All Americans who presented themselves at the United Nations camp in Bor, South Sudan, were evacuated safely Sunday amid deadly violence in the country, the State Department said. A State Department official said about 15 Americans were flown out.
U.S. personnel are working to confirm that no other U.S. citizens remain in Bor in need of evacuation, a State Department official said.
"This morning, the United States -- in coordination with the United Nations and in consultation with the South Sudanese government -- safely evacuated American citizens from Bor, South Sudan," State Department spokeswoman Jen Psaki said in a statement. "U.S. citizens and citizens from our partner nations were flown from Bor to Juba on U.N. and U.S. civilian helicopters. The United States and the United Nations, which has the lead for securing Bor airport in South Sudan, took steps to ensure fighting factions were aware these flights were a humanitarian mission."
"The U.S. government is doing everything possible to ensure the safety and security of United States citizens in South Sudan. We are working with our allies around the world to connect with and evacuate U.S. citizens as quickly and safely as possible," Psaki said.
The United Nations moved noncritical staff out of South Sudan's capital, Juba, across the border into Uganda on Sunday, as the violence spread inside the world's newest country.
U.N. civilian staff were moved from a compound in the flashpoint town of Bor to Juba on Saturday, the same day a U.S. mission to airlift Americans out was aborted when the aircraft came under fire.
Four U.S. troops were wounded in the attack in Bor and were expected to be moved to the U.S. military hospital at Landstuhl, Germany, a senior U.S. official told CNN earlier Sunday.
One of the injured "went through some pretty serious surgery" after being taken to Nairobi, Kenya, for wounds from the gunshots fired at the aircraft. All four have been able to speak to their families.
Hundreds of people have been killed in a week of fighting, which has spread from Juba to oil fields farther north.
South Sudanese President Salva Kiir blamed soldiers loyal to his former vice president, Riek Machar, for starting the violence.
Up to 40,000 civilians have taken refuge in United Nations bases in the country, Secretary-General Ban Ki-moon said Sunday.
"There are many more thousands of people who are very much in fear and vulnerable, and at this time, the priority of the United Nations is to (protect) the lives of civilians," Ban told a news conference in the Philippines.
The U.N. Office for the Coordination of Humanitarian Affairs estimates some 62,000 people have been displaced in total, with five of South Sudan's ten states affected by the violence.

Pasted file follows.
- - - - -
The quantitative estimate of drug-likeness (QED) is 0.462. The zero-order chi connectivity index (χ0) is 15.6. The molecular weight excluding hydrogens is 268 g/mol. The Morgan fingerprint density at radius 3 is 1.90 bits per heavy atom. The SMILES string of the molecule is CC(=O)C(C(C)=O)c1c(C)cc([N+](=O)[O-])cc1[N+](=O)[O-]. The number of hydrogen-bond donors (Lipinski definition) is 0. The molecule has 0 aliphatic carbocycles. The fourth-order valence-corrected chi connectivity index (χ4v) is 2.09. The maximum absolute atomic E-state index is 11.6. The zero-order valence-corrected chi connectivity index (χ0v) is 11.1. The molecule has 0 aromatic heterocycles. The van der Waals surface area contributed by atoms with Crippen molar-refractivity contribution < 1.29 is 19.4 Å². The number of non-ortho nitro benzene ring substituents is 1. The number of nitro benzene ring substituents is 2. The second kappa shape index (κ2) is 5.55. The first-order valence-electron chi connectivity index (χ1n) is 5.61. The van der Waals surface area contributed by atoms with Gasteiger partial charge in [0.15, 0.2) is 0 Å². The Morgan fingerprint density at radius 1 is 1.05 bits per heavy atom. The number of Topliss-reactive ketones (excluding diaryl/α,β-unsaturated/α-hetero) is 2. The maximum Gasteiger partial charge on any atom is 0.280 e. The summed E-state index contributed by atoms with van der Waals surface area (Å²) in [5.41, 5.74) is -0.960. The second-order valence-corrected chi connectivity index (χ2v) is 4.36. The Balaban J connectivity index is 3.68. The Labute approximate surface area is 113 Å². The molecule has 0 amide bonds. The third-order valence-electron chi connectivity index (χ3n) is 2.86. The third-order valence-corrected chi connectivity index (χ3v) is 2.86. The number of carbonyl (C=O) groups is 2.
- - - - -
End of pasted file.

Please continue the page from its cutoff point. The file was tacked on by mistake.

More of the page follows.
The U.N. has said some 20 people were killed during an attack Thursday by about 2,000 armed youths on a U.N. peacekeeping base in Jonglei state. Two Indian peacekeepers were also killed.
After the attack, the assailants fled with arms, ammunition and other supplies, the U.N. said.
'We will not be intimidated'
In a statement Sunday, the U.N. said it had made the decision to relocate noncritical staff from Juba to Entebbe, Uganda, as "a precautionary measure to reduce pressures on its limited resources," while still providing assistance and shelter to more than 20,000 civilians who have gathered at its compounds in the capital.
The U.N. Mission in South Sudan is planning to reinforce its military presence in Bor and Pariang, the organization said. Plans are also under way to relocate all noncritical staff from the U.N. compound near Bentiu in Unity state, and reinforcements will also be sent in.
"We are not abandoning South Sudan. We are here to stay, and will carry on in our collective resolve to work with and for the people of South Sudan," U.N. envoy Hilde F. Johnson said in the statement. "To anyone who wants to threaten us, attack us or put obstacles in our way, our message remains loud and clear: we will not be intimidated."
Ban said the U.N. would "transfer our assets from other peacekeeping missions," such as the one in the Democratic Republic of Congo and other areas, to the troubled country.
"We also seeking support from other key countries who can provide the necessary assets," he said. "We are in shortage of capacity. When the United Nations compound was overrun by 2,000 armed elements, we were having difficulties."
Echoing calls from Western governments, Ban urged an end to the violence and called on Kiir and Machar "to come to the table and find a political way out of this crisis."
"They are responsible to the people of South Sudan to end the crisis and find the political means of addressing their differences," he said.
Ban said he had dispatched a special representative to Juba to work with the U.N. envoy in the city. Washington is also sending an envoy.
Tensions have been high in South Sudan since July, when Kiir dismissed Machar and the rest of the Cabinet. The move
inflamed tensions between Kiir's Dinka community and Machar's Nuer community.
South Sudan formally split from Sudan in 2011 after a referendum, following decades of conflict. Numerous armed groups remain active in the oil-rich country.